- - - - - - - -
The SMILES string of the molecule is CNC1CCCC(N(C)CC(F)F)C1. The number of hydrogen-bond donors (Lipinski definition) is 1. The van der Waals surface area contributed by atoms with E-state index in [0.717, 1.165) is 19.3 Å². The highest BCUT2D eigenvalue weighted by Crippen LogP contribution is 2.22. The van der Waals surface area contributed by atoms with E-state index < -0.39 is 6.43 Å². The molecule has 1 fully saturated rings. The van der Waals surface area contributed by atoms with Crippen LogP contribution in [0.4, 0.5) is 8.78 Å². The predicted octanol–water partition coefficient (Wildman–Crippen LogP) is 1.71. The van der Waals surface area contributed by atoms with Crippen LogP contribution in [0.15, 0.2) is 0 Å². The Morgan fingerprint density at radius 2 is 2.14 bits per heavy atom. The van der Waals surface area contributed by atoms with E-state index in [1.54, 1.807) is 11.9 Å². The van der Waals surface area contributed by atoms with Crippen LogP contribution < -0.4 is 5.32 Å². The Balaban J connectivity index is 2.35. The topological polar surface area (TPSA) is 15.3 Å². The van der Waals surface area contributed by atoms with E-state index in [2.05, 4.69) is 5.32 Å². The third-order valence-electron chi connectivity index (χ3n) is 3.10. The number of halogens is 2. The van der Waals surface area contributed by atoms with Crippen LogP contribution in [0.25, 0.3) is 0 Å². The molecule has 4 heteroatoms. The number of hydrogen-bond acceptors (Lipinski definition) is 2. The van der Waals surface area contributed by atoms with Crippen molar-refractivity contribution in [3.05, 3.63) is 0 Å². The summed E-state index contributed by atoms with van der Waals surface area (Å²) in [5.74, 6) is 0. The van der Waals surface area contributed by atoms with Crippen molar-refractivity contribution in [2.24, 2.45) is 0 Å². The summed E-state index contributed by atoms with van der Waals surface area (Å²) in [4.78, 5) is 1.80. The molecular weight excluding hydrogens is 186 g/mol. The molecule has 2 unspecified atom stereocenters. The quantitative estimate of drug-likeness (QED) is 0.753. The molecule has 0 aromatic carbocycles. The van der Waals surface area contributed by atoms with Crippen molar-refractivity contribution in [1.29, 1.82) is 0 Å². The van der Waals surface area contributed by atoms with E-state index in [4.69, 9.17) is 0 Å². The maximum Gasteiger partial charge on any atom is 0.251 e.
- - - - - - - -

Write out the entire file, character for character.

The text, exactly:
The SMILES string of the molecule is CNC1CCCC(N(C)CC(F)F)C1. The number of hydrogen-bond donors (Lipinski definition) is 1. The van der Waals surface area contributed by atoms with E-state index in [0.717, 1.165) is 19.3 Å². The highest BCUT2D eigenvalue weighted by Crippen LogP contribution is 2.22. The van der Waals surface area contributed by atoms with E-state index < -0.39 is 6.43 Å². The molecule has 1 fully saturated rings. The van der Waals surface area contributed by atoms with Crippen LogP contribution in [0.4, 0.5) is 8.78 Å². The predicted octanol–water partition coefficient (Wildman–Crippen LogP) is 1.71. The van der Waals surface area contributed by atoms with Crippen LogP contribution in [0.15, 0.2) is 0 Å². The Morgan fingerprint density at radius 2 is 2.14 bits per heavy atom. The van der Waals surface area contributed by atoms with E-state index in [1.54, 1.807) is 11.9 Å². The van der Waals surface area contributed by atoms with Crippen LogP contribution < -0.4 is 5.32 Å². The Balaban J connectivity index is 2.35. The topological polar surface area (TPSA) is 15.3 Å². The van der Waals surface area contributed by atoms with E-state index in [2.05, 4.69) is 5.32 Å². The third-order valence-electron chi connectivity index (χ3n) is 3.10. The number of halogens is 2. The van der Waals surface area contributed by atoms with Crippen LogP contribution in [0.25, 0.3) is 0 Å². The molecule has 4 heteroatoms. The number of hydrogen-bond acceptors (Lipinski definition) is 2. The van der Waals surface area contributed by atoms with Crippen molar-refractivity contribution in [3.05, 3.63) is 0 Å². The summed E-state index contributed by atoms with van der Waals surface area (Å²) in [5.74, 6) is 0. The van der Waals surface area contributed by atoms with Crippen molar-refractivity contribution in [2.24, 2.45) is 0 Å². The summed E-state index contributed by atoms with van der Waals surface area (Å²) in [4.78, 5) is 1.80. The molecular weight excluding hydrogens is 186 g/mol. The molecule has 2 unspecified atom stereocenters. The quantitative estimate of drug-likeness (QED) is 0.753. The molecule has 0 aromatic carbocycles. The van der Waals surface area contributed by atoms with Crippen molar-refractivity contribution in [1.29, 1.82) is 0 Å². The van der Waals surface area contributed by atoms with E-state index in [4.69, 9.17) is 0 Å². The maximum Gasteiger partial charge on any atom is 0.251 e.